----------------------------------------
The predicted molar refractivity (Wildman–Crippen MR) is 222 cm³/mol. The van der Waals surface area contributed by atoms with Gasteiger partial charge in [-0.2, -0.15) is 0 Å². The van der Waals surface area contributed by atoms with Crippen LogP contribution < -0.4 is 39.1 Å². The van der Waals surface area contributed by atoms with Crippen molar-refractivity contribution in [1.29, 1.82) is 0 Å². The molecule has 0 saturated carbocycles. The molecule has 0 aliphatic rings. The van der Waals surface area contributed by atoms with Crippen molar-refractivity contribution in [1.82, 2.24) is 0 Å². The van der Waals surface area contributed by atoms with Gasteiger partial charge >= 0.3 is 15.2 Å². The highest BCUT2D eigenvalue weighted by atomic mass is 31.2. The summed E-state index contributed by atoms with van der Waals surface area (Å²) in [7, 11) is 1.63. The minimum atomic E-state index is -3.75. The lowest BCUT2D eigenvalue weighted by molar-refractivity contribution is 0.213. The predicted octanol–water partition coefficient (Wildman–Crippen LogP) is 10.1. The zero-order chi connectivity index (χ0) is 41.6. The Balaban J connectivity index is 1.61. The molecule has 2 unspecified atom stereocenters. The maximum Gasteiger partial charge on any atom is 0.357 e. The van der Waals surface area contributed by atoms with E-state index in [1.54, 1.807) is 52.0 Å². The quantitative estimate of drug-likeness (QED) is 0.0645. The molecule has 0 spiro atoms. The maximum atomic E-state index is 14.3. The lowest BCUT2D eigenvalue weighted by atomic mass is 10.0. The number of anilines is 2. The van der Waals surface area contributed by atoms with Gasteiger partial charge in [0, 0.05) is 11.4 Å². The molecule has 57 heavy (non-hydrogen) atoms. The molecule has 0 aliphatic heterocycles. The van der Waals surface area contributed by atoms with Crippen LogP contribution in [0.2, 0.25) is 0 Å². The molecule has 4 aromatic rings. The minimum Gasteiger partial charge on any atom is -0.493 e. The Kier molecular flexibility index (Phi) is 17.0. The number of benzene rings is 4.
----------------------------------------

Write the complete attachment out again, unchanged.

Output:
The predicted molar refractivity (Wildman–Crippen MR) is 222 cm³/mol. The van der Waals surface area contributed by atoms with Gasteiger partial charge in [-0.2, -0.15) is 0 Å². The van der Waals surface area contributed by atoms with Crippen LogP contribution < -0.4 is 39.1 Å². The van der Waals surface area contributed by atoms with Crippen molar-refractivity contribution in [1.29, 1.82) is 0 Å². The molecule has 0 saturated carbocycles. The molecule has 0 aliphatic rings. The van der Waals surface area contributed by atoms with Crippen molar-refractivity contribution in [1.82, 2.24) is 0 Å². The van der Waals surface area contributed by atoms with Gasteiger partial charge >= 0.3 is 15.2 Å². The highest BCUT2D eigenvalue weighted by atomic mass is 31.2. The summed E-state index contributed by atoms with van der Waals surface area (Å²) in [7, 11) is 1.63. The minimum atomic E-state index is -3.75. The lowest BCUT2D eigenvalue weighted by molar-refractivity contribution is 0.213. The predicted octanol–water partition coefficient (Wildman–Crippen LogP) is 10.1. The zero-order chi connectivity index (χ0) is 41.6. The Balaban J connectivity index is 1.61. The molecule has 2 unspecified atom stereocenters. The maximum Gasteiger partial charge on any atom is 0.357 e. The van der Waals surface area contributed by atoms with E-state index in [1.54, 1.807) is 52.0 Å². The quantitative estimate of drug-likeness (QED) is 0.0645. The molecule has 0 spiro atoms. The maximum atomic E-state index is 14.3. The lowest BCUT2D eigenvalue weighted by atomic mass is 10.0. The number of anilines is 2. The van der Waals surface area contributed by atoms with Gasteiger partial charge in [0, 0.05) is 11.4 Å². The molecule has 57 heavy (non-hydrogen) atoms. The molecule has 0 aliphatic heterocycles. The van der Waals surface area contributed by atoms with Crippen LogP contribution in [0.2, 0.25) is 0 Å². The molecule has 4 aromatic rings. The minimum Gasteiger partial charge on any atom is -0.493 e. The Kier molecular flexibility index (Phi) is 17.0. The number of benzene rings is 4.